Reports of Motor City’s death have been exaggerated, although not greatly so. Detroit is a poster child for downtrodden America, having shed an astronomical number of manufacturing jobs decades before the Great Recession further hastened (and broadened) that economic decline. Detroit the Dinosaur hardly feels like the right place to investigate pockets of American innovation.
And yet. In a converted theater in downtown Detroit, Detroit Labs is a testament to the city’s resilient spirit of invention. The one-year-old startup designs and builds mobile applications, including Domino’s ordering app, which accounts for $150 million in annualized revenue, and the Chevy Game Time app, which dominated the Super Bowl last January, outranking Angry Birds for a time in the iTunes app store. Since turning a profit (in year one), Detroit Labs has activated phase two of its business plan: letting its developers work one day a week on totally independent projects. That’s right. Employees get paid to futz around.
How was Detroit Labs able to build a successful business, while devoting 20% of billable hours to personal work? And what can other startups learn from that experience? The answers lie, in part, in the city of Detroit itself.
Detroit Labs’s four cofounders went into business with a long-range plan: start a sustainable business based on client work, then carve out one workday exclusively for independent projects.
Cofounders Paul Glomski and Dan Ward both grew up in suburban Detroit and knew not to underestimate the power of local pride. “Despite the bad press it gets, the industry around Detroit drives a real economy still,” Glomski says. That economy is indeed realer (and less sick) than most outsiders suspect: $197.7 billion GDP in 2010 (according to Greyhill Advisors) with 9.9% unemployment per Bureau of Labor Statistics data in May.
“When you’re a startup also in Detroit, they take notice of you,” Glomski says. “If we weren’t down the street from GM, would we have gotten the Chevy Game Time business? It’s hard to say. But that was a factor in them choosing us.” Detroit Labs also tapped other area businesses like QuickenLoans (where Ward was previously employed), wall graphics company Fathead, and Stryker, a Fortune-500 medical devices company based in Kalamazoo. “Because we’re doing premium services on an agency model, you don’t have to work a million hours a week,” says Glomski. “That frees us up to do the cool stuff we came to do in the first place.”
Glomski has a name for this business model: “the innovation factory.” “What that means is we do high-end client services work,” he says. “One day per week, we spend on lab time—that’s product development for our own products.” Ward clarifies: “It’s a different model from Google’s—they focus their 20% creative time towards making their own products better, enhancing their business. Our goal is to empower the actual developers to become entrepreneurs.”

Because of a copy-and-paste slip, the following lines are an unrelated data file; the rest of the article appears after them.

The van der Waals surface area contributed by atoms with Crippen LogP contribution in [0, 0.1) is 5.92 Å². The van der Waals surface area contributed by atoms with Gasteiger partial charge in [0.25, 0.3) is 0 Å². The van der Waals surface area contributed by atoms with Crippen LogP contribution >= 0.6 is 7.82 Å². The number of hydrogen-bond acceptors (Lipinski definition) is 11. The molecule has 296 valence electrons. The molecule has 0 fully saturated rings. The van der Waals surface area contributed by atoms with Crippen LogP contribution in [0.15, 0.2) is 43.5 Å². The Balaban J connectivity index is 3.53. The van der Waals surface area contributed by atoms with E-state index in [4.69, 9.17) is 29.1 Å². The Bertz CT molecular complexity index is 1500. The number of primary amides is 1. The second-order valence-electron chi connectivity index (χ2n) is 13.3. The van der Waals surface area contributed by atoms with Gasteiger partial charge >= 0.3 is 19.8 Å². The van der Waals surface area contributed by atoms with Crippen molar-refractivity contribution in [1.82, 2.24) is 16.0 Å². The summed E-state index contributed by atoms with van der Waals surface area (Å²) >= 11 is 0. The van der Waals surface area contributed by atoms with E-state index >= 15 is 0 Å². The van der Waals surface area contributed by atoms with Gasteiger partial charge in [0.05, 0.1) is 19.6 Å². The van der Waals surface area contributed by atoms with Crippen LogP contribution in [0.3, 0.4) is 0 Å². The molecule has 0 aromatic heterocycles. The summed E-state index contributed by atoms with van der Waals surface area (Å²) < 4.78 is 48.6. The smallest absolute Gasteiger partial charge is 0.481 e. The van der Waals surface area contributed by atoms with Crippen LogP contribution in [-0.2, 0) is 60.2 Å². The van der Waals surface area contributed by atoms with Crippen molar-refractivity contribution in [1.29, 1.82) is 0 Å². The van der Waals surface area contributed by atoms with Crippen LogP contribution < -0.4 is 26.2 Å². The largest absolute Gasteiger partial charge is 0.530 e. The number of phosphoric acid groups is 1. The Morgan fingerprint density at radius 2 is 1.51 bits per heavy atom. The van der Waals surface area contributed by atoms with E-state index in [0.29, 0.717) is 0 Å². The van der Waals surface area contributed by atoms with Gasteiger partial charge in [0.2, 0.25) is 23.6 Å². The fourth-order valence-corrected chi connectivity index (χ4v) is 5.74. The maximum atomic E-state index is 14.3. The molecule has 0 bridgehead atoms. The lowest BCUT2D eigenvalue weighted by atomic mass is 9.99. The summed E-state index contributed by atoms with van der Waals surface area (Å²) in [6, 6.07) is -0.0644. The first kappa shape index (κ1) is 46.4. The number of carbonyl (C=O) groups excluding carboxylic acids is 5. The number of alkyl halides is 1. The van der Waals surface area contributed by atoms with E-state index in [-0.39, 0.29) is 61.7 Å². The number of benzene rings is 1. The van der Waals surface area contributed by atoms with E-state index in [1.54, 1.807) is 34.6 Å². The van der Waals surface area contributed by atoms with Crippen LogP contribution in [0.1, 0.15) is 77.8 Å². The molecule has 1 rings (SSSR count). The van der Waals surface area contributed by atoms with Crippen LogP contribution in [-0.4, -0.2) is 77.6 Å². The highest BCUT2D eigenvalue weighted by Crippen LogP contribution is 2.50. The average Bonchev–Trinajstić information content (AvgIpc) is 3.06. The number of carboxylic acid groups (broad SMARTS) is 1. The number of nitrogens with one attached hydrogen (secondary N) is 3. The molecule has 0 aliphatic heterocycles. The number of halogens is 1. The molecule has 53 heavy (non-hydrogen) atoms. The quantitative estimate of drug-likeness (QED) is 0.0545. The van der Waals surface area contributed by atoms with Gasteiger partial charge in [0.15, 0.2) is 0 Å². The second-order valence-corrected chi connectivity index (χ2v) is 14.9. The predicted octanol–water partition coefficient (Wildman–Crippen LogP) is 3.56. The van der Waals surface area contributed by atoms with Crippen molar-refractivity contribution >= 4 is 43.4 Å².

The idea is to resolve the dilemma every hot young mobile developer faces: should you take a steady-paying gig that runs on billable hours, but drains you creatively? Or start your own business without a financial safety net—with a founder’s payout if you’re successful? Detroit Labs provides both, offering founder-like incentives to developers if their product ideas spin off. That notion of lucrative spinoffs is as-yet untested, but the cofounders have carved out a deal with their own backers Detroit Venture Partners that encourages startup creation (and, it's hoped, VC-like exits in the future).
“It attracts good talent, it creates a culture of innovation, and it’s a multiplier for the one day per week of business time we spend on it,” Glomski says. “The lab stuff also helps to sell client work,” Ward adds. “We showed Chevy all this cutting-edge stuff we’re making that nobody’s doing yet, and they loved it. It’s R&D on their behalf.”
Both Glomski and Ward are emphatic Detroit boosters—with more-than-visible chips on their shoulders about their much-maligned city. “We’ve got that blue-collar work ethic here in Detroit, which is really needed in a startup,” Ward says. Plus entrepreneurs “can actually make a difference here. In New York, you’re one of a zillion people ‘making a difference.’ There’s kind of a renaissance going on in Detroit. Any single person can have a massive impact on the larger outcome. It pushes people to do great things.”
“We have phenomenal universities here [in Michigan], feeding the coasts year after year,” Glomski adds. “There’s no reason as opportunities grow that people won’t want to stay here. Detroit is also extremely entrepreneurially friendly. Because we’re a community of people changing this city for the better, we help each other out. You won’t find that in San Francisco.”
When asked how he counters Detroit skeptics, you can hear Glomski winding up into a less-than-mild-Midwesterner riposte. “Here’s where you’ll find a company like Detroit Labs, where in a year’s time we’ve done amazing things,” he says. “We won a Gold Lion at Cannes Creativity Festival. We’ve grown a talented group of 20 developers and designers that companies like Zynga and Facebook would love to have. We make real revenue; we’re profitable. How many startups in San Francisco or New York could you say that of in their first year?”
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[Image: Flickr user Kevin Goolsby]